January 01, 2023
More than just a skiing destination, the snowscapes of Japan offer a landscape in transformation. Monsters crowd the hillsides and steaming natural hot springs draw in the weary, with monkeys as well as humans enjoying their reviving powers. In Japan, winter is a crisp and clear season, with blue skies adding a vibrancy to the blanketed landscapes just waiting to be explored and admired in equal fashion.
One of the most unusual phenomenons of the winter season, Mt. Zao’s snow monsters have to be seen to be believed. Crafted by cold Siberian winds, swathes of snow and ice envelop the trees to create armies of Godzilla-like creatures. Called Juhyo in Japanese, they seemingly arch forward, yet remain frozen in place. While the snow monsters exist in a few locations in the northern region of Japan, Mt. Zao is known for the most impressive collection and even has evening illumination events in its popular ski resorts. Standing out in the harsh winds, surrounded by monsters, it’s easy to become overwhelmed by their size, although many visitors enjoy striking similar poses, no doubt inspired by the unique shapes around them. If trekking to visit the unusual creatures leaves you with a monstrous appetite, then the Japanese winter staple of nabe will restore you to your former self. A steaming pot of bubbling broth, nabe is a popular communal meal, with meat and vegetables cooked in a variety of flavored bases. Whether you’re staying in Miyagi or Yamagata during your visit, both have their own delicious local nabe specialties, with an annual Tendo City Nabe Battle held just outside Yamagata City each January.
Ginzan Onsen—meaning ‘silver mountain hot spring’—is a stunning snow-topped town in Yamagata. Reminiscent of scenes from a romantic film, the night views of the town are unbeaten, with soft gas lamps and gentle flutters of snow. The central river is lined with traditional ryokan, their white walls and woodwork taking visitors back to a magical Ghibli-esque period of a Japan long gone. An unusual modern addition is the Fujiya Inn, which was designed by Tokyo Olympic Stadium designer Kengo Kuma. Despite its recent makeover, however, the hotel blends right in, with elements of traditional design incorporated to add it seamlessly to the quiet streets. The town originally grew around a silver mine, and while the mine has long since closed, the fortunes of the area have continued in their healing hot springs. Whether visiting the public baths or relaxing in the many ryokan baths, visitors can enjoy healing properties including benefits for neuralgia, rheumatism and fatigue. One of the most popular dishes is a warming bowl of Yamagata’s Imoni. A stew with Japanese starchy root taro and beef, it is usually an autumn dish, but makes for a perfect taste of local flavor on a cold, snowy night.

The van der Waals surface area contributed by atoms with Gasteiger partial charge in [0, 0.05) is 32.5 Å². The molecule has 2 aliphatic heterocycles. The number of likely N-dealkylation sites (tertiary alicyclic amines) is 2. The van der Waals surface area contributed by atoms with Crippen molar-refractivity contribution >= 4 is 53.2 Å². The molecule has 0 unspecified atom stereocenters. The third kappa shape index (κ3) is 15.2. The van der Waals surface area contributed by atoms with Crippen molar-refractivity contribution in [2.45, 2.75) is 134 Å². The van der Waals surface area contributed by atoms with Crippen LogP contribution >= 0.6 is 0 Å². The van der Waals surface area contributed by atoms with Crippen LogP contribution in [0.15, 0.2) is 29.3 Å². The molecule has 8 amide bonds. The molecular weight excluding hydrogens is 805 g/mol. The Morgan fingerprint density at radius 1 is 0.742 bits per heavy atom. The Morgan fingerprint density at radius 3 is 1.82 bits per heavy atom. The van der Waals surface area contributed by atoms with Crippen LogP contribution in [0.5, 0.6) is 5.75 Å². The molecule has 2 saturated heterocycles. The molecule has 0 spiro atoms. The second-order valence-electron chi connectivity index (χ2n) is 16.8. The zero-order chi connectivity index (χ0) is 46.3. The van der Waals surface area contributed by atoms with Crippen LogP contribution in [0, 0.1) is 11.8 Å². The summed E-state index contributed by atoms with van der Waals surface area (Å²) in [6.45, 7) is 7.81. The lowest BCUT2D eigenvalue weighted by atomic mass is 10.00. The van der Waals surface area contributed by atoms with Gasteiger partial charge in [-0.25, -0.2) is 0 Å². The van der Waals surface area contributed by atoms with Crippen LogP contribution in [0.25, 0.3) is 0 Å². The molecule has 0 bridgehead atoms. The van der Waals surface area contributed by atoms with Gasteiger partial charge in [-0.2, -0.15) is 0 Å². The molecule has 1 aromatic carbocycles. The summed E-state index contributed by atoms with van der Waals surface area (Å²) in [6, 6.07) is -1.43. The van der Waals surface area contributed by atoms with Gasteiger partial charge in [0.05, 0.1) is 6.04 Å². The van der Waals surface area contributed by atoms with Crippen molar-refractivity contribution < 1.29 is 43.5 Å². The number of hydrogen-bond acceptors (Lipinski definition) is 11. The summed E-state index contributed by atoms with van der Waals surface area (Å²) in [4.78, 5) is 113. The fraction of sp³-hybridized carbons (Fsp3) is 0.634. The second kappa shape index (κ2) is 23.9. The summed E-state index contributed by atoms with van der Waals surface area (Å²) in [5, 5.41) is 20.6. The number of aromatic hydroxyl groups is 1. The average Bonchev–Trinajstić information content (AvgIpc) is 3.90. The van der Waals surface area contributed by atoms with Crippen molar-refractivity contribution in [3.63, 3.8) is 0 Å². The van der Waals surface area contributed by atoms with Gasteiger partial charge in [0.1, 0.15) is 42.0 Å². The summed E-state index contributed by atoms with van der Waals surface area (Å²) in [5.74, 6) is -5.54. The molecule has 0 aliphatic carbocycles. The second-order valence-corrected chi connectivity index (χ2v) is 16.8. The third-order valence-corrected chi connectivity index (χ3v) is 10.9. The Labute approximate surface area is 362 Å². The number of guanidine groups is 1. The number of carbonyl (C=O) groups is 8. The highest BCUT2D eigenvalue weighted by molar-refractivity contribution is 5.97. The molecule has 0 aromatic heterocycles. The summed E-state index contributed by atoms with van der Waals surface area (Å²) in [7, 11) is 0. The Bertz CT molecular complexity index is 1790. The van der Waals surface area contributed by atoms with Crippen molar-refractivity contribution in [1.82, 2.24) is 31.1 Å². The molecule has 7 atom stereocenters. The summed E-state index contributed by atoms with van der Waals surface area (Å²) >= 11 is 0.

Further south, the snow monkeys of Nagano are fast becoming a famous sight in Japan and beyond, with the wild creatures sinking into hot springs just like humans. Deep in Jigokudani Wild Snow Monkey Park’s forests, the monkeys enjoy sole use of a man-made, riverside pool, inspiring their taller visitors to enjoy the same. The Macaques are wild, but are fed by park keepers and can be spotted along the pathways. Visitors can watch the monkeys and check the snow-status on specially positioned cameras, but seeing the monkeys up-close is a view that can’t be beaten. Fortunately, there are plenty of onsen towns to enjoy nearby, including Yudanaka, which offers footbaths and traditional deep baths alike. The local dish is a delicious bowl of Shinshu miso ramen. Nagano is the largest producer of miso in Japan, and a hearty bowl of ramen is the perfect way to enjoy it. Bringing a wonderful connection between people and animals with their shared joy of hot springs, the monkeys are a joy to watch and a wonderful reminder of the living, moving views made possible during winter in Japan.
For more details, contact DMC Japan to discuss ideas, locations and rates.